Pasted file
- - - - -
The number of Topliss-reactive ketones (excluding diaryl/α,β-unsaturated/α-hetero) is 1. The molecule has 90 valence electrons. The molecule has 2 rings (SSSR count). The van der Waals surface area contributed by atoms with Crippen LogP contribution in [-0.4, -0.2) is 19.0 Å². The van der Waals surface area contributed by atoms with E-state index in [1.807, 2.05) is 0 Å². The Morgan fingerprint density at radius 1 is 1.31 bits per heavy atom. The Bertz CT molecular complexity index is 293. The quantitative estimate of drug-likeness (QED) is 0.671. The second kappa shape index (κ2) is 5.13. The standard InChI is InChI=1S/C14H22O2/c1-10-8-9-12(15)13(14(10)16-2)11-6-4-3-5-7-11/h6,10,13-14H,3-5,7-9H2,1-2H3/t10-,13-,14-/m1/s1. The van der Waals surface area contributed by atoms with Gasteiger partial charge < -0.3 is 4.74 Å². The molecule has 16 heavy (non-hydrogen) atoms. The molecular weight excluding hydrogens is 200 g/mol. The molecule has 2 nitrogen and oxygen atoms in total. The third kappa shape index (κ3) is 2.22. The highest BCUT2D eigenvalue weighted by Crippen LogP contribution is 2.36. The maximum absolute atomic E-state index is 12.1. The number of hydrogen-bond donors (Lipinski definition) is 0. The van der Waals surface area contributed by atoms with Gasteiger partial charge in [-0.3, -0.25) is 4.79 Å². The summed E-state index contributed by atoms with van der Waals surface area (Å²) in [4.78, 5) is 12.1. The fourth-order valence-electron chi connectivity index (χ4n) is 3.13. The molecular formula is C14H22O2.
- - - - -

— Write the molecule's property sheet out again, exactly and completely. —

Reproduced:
The number of Topliss-reactive ketones (excluding diaryl/α,β-unsaturated/α-hetero) is 1. The molecule has 90 valence electrons. The molecule has 2 rings (SSSR count). The van der Waals surface area contributed by atoms with Crippen LogP contribution in [-0.4, -0.2) is 19.0 Å². The van der Waals surface area contributed by atoms with E-state index in [1.807, 2.05) is 0 Å². The Morgan fingerprint density at radius 1 is 1.31 bits per heavy atom. The Bertz CT molecular complexity index is 293. The quantitative estimate of drug-likeness (QED) is 0.671. The second kappa shape index (κ2) is 5.13. The standard InChI is InChI=1S/C14H22O2/c1-10-8-9-12(15)13(14(10)16-2)11-6-4-3-5-7-11/h6,10,13-14H,3-5,7-9H2,1-2H3/t10-,13-,14-/m1/s1. The van der Waals surface area contributed by atoms with Gasteiger partial charge < -0.3 is 4.74 Å². The molecule has 16 heavy (non-hydrogen) atoms. The molecular weight excluding hydrogens is 200 g/mol. The molecule has 2 nitrogen and oxygen atoms in total. The third kappa shape index (κ3) is 2.22. The highest BCUT2D eigenvalue weighted by Crippen LogP contribution is 2.36. The maximum absolute atomic E-state index is 12.1. The number of hydrogen-bond donors (Lipinski definition) is 0. The van der Waals surface area contributed by atoms with Gasteiger partial charge in [-0.3, -0.25) is 4.79 Å². The summed E-state index contributed by atoms with van der Waals surface area (Å²) in [4.78, 5) is 12.1. The fourth-order valence-electron chi connectivity index (χ4n) is 3.13. The molecular formula is C14H22O2.